Before you answer that question in the headline — because Charlotte is a bank town, and that’s just what happens in a bank town! — note that fewer people are visiting bank branches these days. In fact, ever since the recession, banks nationwide have been trimming the number of branches they operate.
But around Charlotte, they’re popping up in some of the fastest-growing and priciest neighborhoods.
Remember Babalu? The highly anticipated taco restaurant that opened in 2016 and closed two years later on East Boulevard in Dilworth? That space is being renovated and will open as a Fifth Third Bank branch next year. Over in South End, Fifth Third is opening a branch in October at the corner of Camden and West, right off the light rail. It’s in the spot where Design Within Reach used to be.
Then there’s JPMorgan Chase, the biggest bank in the country in terms of assets, which last year announced plans to enter the Charlotte market with 20 (twenty!) branches over three years. The first came in March at Uptown’s most prominent intersection, Trade and Tryon. In addition to plans to open in areas like the Blakeney shopping center, JPMorgan is building a new branch at the Park Road Shopping Center, on the corner where the McDonald’s was.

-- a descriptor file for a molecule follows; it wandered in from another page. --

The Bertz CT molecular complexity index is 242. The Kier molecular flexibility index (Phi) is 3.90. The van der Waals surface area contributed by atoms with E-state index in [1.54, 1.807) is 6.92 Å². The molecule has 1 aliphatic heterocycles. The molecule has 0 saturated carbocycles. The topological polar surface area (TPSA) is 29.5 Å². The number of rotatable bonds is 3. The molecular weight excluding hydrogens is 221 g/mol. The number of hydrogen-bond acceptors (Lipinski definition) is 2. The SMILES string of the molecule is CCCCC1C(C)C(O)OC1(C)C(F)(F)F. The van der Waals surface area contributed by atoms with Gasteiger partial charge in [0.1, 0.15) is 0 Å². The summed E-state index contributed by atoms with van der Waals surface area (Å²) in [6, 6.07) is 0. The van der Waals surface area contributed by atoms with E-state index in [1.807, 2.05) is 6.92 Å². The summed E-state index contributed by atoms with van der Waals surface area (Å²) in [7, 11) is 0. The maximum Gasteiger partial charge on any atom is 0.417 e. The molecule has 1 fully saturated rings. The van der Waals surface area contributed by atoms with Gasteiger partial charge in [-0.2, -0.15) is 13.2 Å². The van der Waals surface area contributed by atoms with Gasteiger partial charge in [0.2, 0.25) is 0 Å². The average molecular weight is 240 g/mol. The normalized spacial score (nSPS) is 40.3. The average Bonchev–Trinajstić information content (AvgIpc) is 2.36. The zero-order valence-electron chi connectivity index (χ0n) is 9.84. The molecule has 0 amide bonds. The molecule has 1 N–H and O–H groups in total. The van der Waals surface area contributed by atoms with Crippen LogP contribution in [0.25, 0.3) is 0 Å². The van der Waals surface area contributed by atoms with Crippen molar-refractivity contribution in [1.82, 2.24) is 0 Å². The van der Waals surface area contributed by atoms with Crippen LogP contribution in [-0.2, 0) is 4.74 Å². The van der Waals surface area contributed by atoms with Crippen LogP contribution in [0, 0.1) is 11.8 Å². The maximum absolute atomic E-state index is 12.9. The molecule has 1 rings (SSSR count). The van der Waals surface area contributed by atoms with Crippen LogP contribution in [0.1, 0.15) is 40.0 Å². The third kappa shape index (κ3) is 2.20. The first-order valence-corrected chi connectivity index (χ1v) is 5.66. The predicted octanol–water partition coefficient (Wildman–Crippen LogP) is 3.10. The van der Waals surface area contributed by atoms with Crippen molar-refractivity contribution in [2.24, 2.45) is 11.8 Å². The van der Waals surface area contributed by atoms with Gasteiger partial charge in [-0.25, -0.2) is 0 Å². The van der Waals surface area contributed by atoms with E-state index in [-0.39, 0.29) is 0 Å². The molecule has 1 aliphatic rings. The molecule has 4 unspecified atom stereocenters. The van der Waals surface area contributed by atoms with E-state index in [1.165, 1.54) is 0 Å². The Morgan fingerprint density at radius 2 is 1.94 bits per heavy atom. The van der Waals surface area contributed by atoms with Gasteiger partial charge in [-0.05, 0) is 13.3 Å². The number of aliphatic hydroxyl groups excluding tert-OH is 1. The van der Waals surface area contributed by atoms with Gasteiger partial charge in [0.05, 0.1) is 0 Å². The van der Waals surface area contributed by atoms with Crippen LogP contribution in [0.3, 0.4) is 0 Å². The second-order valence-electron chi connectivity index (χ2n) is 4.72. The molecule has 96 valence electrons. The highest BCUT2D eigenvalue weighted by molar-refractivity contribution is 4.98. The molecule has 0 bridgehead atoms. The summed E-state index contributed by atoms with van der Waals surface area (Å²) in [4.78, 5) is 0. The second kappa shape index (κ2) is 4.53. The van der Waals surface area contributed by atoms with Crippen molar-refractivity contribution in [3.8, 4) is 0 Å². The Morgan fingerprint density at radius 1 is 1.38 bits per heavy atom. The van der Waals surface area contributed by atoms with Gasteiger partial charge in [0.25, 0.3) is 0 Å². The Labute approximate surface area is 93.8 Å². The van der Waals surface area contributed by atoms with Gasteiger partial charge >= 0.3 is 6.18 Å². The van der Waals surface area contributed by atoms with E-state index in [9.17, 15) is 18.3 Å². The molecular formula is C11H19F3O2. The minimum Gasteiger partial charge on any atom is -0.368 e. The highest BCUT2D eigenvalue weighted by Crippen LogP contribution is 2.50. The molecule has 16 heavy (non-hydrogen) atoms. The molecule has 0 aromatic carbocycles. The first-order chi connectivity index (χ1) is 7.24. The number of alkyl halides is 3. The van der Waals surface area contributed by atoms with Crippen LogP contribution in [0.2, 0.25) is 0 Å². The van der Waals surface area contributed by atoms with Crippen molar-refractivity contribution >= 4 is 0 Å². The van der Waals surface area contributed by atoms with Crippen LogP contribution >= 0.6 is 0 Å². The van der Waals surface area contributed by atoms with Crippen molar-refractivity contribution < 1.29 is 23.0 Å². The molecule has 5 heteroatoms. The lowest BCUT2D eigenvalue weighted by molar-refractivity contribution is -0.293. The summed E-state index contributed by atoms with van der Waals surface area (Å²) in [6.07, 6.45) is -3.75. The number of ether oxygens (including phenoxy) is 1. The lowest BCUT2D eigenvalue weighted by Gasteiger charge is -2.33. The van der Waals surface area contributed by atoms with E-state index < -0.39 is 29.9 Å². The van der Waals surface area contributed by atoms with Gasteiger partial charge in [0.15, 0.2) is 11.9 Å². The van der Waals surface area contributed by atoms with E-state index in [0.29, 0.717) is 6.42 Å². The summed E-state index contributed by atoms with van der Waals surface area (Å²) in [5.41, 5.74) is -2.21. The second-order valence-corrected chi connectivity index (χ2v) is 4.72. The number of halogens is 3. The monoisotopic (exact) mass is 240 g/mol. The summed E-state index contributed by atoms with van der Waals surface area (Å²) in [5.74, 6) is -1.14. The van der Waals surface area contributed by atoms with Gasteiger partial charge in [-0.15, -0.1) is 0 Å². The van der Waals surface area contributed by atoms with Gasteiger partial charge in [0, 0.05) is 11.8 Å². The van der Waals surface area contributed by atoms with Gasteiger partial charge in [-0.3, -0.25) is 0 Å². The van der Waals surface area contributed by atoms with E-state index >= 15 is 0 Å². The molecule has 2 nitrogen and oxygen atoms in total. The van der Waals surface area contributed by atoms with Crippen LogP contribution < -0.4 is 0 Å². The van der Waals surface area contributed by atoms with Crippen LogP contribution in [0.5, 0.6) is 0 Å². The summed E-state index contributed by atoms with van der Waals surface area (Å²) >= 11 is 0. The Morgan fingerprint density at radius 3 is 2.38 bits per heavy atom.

Charlotte’s banking scene is already competitive. Bank of America is based here. Wells Fargo, which acquired locally based Wachovia in 2008, has its largest employee base in Charlotte. Truist opted to establish its headquarters here after Atlanta’s SunTrust merged with Winston-Salem’s BB&T last year.
Banks like Charlotte. They see opportunities for growth here. And they still see branches as a vital way to connect with customers and build loyalty. Opening high-tech, modern branches in hot neighborhoods gives a competitive edge to banks trying to lure new customers.
Take Fifth Third, for instance. The Cincinnati-based bank entered the local market in 2008 with its acquisition of Charlotte-based First Charter.
In the dozen years since, Fifth Third has seen Charlotte as “a key area of focus,” says regional communications manager Amber Darnell.
When scouting new locations, Darnell says, Fifth Third focuses on dense, highly visible spots that will complement the bank’s digital offerings like its app. Its new branches feature the bank’s “NextGen” design, which are about 2,400 square-foot, open concept, high-tech facilities.